*Original source can be found here wikipedia
Foyle College and Londonderry High School have been providing education for young people in the Derry area and further afield for more than 390 years. In October 2007, the school celebrated its 390th anniversary with a plaque commemorating headmasters of the school since 1617.
Foyle College traces its origins to 1617 and the establishment of the Free Grammar School at Society Street within the city walls of Derry by Mathias Springham of the Merchant Taylors' Company of London. The original building had the following Latin inscription over the main doorway: 'Mathias Springham, A.R. ad honorem dei et bonarum, literarum propogationem, hanc scholam fundavit anno salutis, M.D.C.XVII'. The Free School was built to "the honour of God and the spreading of good literature". The school received no endowment from that company or from The Honourable The Irish Society (the body charged with the plantation of the County of Londonderry in the 17th century). There followed an on-going dispute between the Irish Society and the Church of Ireland Bishop of Derry as to who had the authority to appoint the headmaster. The former because one of its representatives had founded the school and the latter because it held the school to be one of the diocesan grammar schools provided for by statute. This was only resolved in the early 19th century by Act of Parliament.
The old school within the city walls eventually outlived its usefulness, and in 1814 came the move to the newly erected and well-proportioned Georgian building set on a height above the Strand outside the city walls, designed by the architect, John Bowden (who had also designed the Courthouse in Derry, St George's Church, High Street, Belfast, and St Stephen's Church ['the Pepper Canister Church'] on Mount Street on Dublin's Southside). The school took the name 'Foyle College' in 1814. The story goes that one of the boarders, George Fletcher Moore, proposed to the other pupils "to christen the new school, Foyle College" which was seconded and carried with repeated "acclamations".
For 30 years, from 1868, Foyle College had to compete with a vigorous rival in the Londonderry Academical Institution. This school, established by a body of influential local merchants, moved in 1871 from East Wall to a new site in Academy Road. The Honourable The Irish Society, which contributed to the funds of both schools, proposed a scheme of amalgamation, and negotiations finally resulted in the passing of the Foyle College Act in 1896, the united school retaining the name and with it claiming the traditions of the older school. Foyle then had the use of the buildings at Lawrence Hill and Academy Road. Following the Second World War, and as a consequence of the many changes brought about by the 1947 Education Act, the governors acquired a site at Springtown on Northland Road, overlooking the school playing‑fields, to build a new school. This was opened on 2 May 1968 by H.R.H. The Duke of Kent.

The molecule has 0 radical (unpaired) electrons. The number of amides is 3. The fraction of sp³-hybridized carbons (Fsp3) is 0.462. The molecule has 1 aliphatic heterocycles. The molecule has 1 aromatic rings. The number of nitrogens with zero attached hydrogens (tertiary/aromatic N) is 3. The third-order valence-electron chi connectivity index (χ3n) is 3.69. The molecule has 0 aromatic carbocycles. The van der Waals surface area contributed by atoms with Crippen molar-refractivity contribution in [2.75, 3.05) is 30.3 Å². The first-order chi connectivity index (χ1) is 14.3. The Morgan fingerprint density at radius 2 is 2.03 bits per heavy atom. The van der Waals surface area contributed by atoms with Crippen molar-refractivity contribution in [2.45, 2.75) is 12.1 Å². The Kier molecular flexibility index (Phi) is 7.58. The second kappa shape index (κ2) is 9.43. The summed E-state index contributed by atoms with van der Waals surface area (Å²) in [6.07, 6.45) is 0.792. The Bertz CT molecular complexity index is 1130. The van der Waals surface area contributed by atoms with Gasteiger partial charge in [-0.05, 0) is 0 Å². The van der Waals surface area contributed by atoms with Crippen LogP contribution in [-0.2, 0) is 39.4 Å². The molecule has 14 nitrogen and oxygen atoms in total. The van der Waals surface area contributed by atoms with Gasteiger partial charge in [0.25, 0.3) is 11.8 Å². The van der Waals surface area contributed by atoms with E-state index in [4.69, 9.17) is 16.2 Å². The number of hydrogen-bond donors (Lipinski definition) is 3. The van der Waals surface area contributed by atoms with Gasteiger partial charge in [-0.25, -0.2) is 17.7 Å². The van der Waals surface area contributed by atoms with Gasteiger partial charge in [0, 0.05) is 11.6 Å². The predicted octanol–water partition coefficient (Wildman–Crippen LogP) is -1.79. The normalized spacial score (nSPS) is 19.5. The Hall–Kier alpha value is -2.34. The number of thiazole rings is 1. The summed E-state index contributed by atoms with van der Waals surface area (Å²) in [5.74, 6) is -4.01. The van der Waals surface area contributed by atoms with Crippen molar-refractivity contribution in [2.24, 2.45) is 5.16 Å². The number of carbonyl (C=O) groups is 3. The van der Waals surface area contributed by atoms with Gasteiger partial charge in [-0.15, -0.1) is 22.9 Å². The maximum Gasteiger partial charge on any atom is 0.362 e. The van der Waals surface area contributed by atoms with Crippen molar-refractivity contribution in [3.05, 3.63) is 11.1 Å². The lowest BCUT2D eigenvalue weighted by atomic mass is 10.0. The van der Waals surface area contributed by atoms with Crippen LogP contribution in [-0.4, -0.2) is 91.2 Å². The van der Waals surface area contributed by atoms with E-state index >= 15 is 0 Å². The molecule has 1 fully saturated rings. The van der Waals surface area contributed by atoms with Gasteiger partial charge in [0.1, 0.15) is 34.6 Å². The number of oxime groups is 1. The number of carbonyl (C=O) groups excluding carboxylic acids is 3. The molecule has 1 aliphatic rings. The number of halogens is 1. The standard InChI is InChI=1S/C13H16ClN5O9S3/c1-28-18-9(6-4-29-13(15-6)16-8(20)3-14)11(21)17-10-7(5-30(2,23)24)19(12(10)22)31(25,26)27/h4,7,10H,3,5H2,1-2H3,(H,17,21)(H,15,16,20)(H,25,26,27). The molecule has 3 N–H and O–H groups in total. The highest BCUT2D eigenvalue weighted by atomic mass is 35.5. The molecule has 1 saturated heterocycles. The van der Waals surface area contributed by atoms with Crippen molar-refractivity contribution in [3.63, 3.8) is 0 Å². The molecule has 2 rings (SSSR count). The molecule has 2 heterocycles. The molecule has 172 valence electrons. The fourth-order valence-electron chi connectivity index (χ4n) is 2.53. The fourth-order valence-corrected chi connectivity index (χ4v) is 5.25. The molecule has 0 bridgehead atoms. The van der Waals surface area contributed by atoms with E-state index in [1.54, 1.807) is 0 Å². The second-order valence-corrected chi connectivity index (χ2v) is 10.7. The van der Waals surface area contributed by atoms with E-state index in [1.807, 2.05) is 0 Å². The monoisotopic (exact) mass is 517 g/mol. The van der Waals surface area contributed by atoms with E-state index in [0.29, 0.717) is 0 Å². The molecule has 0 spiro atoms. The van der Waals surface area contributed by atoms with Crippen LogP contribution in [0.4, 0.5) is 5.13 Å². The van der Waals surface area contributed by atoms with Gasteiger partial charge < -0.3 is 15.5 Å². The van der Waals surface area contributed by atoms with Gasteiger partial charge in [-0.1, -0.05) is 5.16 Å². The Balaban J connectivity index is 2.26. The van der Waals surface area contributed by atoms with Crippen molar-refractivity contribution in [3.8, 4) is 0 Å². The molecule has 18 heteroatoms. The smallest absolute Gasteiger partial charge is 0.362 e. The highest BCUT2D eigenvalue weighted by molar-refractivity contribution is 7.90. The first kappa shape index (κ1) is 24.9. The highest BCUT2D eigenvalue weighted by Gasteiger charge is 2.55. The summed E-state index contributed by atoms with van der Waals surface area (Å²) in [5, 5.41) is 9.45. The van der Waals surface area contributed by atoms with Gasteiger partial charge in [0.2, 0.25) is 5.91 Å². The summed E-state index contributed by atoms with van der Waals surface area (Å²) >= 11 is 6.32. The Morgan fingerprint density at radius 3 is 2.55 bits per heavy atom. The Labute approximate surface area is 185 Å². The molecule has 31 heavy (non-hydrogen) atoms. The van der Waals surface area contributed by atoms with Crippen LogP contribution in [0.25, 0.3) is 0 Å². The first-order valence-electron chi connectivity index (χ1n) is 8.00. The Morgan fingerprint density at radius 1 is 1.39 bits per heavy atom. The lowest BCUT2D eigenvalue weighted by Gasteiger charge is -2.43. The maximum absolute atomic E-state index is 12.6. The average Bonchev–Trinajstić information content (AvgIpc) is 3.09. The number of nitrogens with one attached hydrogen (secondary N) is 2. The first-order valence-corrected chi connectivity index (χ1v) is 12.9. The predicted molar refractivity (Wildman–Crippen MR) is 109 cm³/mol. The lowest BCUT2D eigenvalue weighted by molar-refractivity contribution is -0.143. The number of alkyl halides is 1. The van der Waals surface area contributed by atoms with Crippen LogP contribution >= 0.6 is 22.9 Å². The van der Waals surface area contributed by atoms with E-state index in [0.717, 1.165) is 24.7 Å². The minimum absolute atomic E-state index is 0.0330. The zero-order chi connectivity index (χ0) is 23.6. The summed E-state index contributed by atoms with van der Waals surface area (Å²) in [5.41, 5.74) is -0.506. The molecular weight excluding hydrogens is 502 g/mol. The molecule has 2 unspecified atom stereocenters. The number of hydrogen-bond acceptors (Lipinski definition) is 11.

Londonderry High School
Like Foyle College, Londonderry High School owed its existence to the merging of two independent institutions. The first of these, the Ladies' Collegiate School, was set up in 1877 by the Misses McKillip - pioneers in the movement for higher education for women in Ireland. Their vision and drive resulted in the starting of a school at 11 Queen Street. Two further moves saw the renamed Victoria High School located in Crawford Square, where boarding and day pupils were accommodated. The nearby Northlands School of Housewifery (1908) was associated with Victoria High School.
At the top of Lawrence Hill, Miss J. Kerr had opened St. Lurach's College circa 1900 - this school also took boarders. Strand House School (1860) closed during the First World War and the girls mostly went to Victoria or St. Lurach's. In 1922 Victoria High School and St. Lurach's amalgamated to form Londonderry High School. By 1928 Duncreggan, formerly the home of the late William Tillie, H.M.L., had been purchased and the boarders were transferred there from St. Lurach's. In the immediate post-war period there was an ever-growing need for increased educational facilities. The high point of an ambitious and forward-looking programme was undoubtedly the opening of the new £150,000 building extensions between Duncreggan House and Dunseverick. The new buildings were opened by Her Grace The Duchess of Abercorn in May 1962, and on the same day the then Permanent Secretary to the Ministry of Education announced that a new block would be erected to house the Preparatory Department, and this followed in 1964.
Eventually the girls joined the boys of Foyle College Preparatory Department which moved into these premises in 1974, and so anticipated the later amalgamation under the Foyle and Londonderry College Act of 1976, resulting in the first co-educational grammar school in Derry. The school preparatory department closed in 2003.